Tony Dodson: It’s my time

15 04 2011

Dodson: My time

It seems an age since we last saw the likeable Tony Dodson, so The Sweet Science UK sat down with Dodson to discuss his future plans in the sport and who he thinks will be the next British star.

The last time we saw Dodson in the ring, was earlier this year in the unforgettable light-heavyweight version of Prizefighter.

Sadly for Dodson things didn’t work out as he planned, who looked fantastic up until a cut cruelly forced him out.

“Yeh, I haven’t boxed since. I’ve just had to let my cuts heal.

“There is no doubt that I would have gone on to win that tournament. I was boxing great and I was far to experience for Travis (Dickinson) and that counts for a lot. You only need to see my previous fights to know I would have beaten him.

“But since the Prizefighter, I’ve just been ticking over and trying to stay in shape. I’m just looking forward to fighting again to be honest.”

Dodson will be looking to face Darren Stubbs for the English title after he officially moved up to the light-heavy weight division, which he believes is the right division for him.

“Hopefully this fight will take place at the end of May.

“I should have moved up to this weight like five years ago. I have no doubts that I’ll win a title here, I’m made for this weight class.

“The overall goal is just to keep winning, working myself up those rankings and if a title shot comes; I’m going to grab it with both hands.”

Talk soon turned to the state of British boxing and the next few fights of our current stars, with Dodson giving us his opinion and prediction.

James DeGale v George Groves:

“I think Groves will beat DeGale via KO.”

Amir Khan v Paul McCloskey:

“Khan will win inside 6 rounds.”

Nathan Cleverly v Juergen Braehmer:

“Cleverly’s fight is the toughest by far but I think he has the tools to beat this guy either by late stoppage or points.”

He also predicted previous opponent Carl Froch to win the Super Six tournament and declared Froch a “class act”.

“When I was growing up I looked up to Tyson but now it’s the likes of David Haye and Carl Froch. They’re the best at what they do. They’re so professional when it comes to the training and the way the hold themselves in public. Real role models.”

Dodson also predicted Martin Murray to become Britain’s next big boxing star.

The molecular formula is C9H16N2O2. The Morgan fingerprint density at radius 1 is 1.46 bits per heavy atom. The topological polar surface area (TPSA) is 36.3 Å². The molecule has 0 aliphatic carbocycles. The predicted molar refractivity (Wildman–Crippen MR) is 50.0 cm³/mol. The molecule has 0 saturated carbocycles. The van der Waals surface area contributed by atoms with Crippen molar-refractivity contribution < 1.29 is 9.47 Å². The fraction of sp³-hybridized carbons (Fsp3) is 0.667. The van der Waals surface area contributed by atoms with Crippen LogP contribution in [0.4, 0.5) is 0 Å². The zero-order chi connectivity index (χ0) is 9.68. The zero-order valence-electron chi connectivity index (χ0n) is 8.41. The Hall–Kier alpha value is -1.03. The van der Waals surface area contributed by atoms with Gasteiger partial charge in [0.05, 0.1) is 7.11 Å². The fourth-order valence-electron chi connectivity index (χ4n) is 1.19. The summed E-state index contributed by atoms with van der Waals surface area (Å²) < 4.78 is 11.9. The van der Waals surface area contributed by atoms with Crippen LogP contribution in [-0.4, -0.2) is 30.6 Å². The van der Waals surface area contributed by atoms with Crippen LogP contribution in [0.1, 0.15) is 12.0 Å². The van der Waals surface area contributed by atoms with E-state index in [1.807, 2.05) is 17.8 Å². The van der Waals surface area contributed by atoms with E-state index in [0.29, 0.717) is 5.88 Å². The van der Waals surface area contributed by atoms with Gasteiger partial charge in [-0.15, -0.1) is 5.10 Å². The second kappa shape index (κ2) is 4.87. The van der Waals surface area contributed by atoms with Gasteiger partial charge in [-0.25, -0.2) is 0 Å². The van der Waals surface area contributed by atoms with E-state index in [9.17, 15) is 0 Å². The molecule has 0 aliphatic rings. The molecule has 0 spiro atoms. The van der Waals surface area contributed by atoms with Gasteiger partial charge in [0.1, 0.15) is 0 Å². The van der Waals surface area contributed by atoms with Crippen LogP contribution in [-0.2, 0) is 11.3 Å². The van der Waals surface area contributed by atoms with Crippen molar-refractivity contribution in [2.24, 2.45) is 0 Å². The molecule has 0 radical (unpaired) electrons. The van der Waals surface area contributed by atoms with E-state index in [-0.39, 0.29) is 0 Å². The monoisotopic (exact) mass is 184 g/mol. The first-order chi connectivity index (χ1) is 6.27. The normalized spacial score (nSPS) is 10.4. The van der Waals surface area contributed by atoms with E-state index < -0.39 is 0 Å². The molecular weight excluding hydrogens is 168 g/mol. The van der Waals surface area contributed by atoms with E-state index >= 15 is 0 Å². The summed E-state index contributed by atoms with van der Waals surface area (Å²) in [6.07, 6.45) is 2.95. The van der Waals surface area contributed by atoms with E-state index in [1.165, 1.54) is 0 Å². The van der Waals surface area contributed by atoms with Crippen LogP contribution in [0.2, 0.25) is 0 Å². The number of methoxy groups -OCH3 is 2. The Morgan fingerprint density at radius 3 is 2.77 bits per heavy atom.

“Murry is world class and a proper nice fella.”





Sprott for Britain

11 04 2011

Sprott: Massive chance

British hopes will rest on the shoulders of Michael Sprott when he takes part in Prizefighters International Heavyweight show.

Sprott, who is the current domestic heavyweight champion of Prizefighter, has signed up for the May 7 tournament to replace Prizefighter’s inaugural champion, Martin Rogan.

The tournament will follow the same format, 8 boxers who square off until the final two meet for the £32,000 prize money.

Sprott, who defeated Matt Skelton to win the last heavyweight Prizefighter tournament hasn’t been seen in a UK ring since. Instead he has been over in Germany sparring with none other than Vitali Klitschko for three weeks, before claiming a unanimous decision over Turkish boxer Serdar Uysal in March.

Sprotts career hasn’t quite taken off as he would have liked after winning Prizefighter in the way it did for Audley Harrison and Rogan; who both earned shots for notable titles.

However Sprott believes Prizefighter gives him the perfect chance to put himself back on the map. He told Sky Sports: “I’m definitely ready to fly the flag for Britain, it’s going to be great mixing it with all the other countries, it adds a different twist to the night and I want to come out on top.

“I was hoping to get a big shot after winning the last Prizefighter I was in, but people avoided me. I know that if I win this Prizefighter with these big names in the line-up then surely I won’t be denied.”

This is definitely Sprotts last chance to make an impact, as at the age of 36 there aren’t going to be too many chances after this for him. Sprott will have his work cut out for him but I can see no reason why he can’t go and win the thing and maybe get that title shot he has desperately been looking for.

I mean if Fraudley can get a title chance, then surely no-one would begrudge Sprott his chance.

American Kevin “Kingpin” Johnson, whose only loss came on points against Vitali Klitschko, Irish-based Cuban Mike ‘The Rebel’ Perez, a knock-out artist, and German Konstantin Airich, a former Danny Williams opponent, are the other confirmed fighters.

Check out Sprott in his last Prizefighter fight below:

(Part 1)

(Part 2)





Rocky blasts his way through

24 03 2011

Rocky Fielding: Prizefighter champ

Local lad Rocky Fielding was the surprise package as he won the super-middleweight Prizefighter in Liverpool tonight (Wednesday 23 March).

Fielding upset the odds as he blasted his way to the £32,000 prize fund by beating Tobias Webb in the final.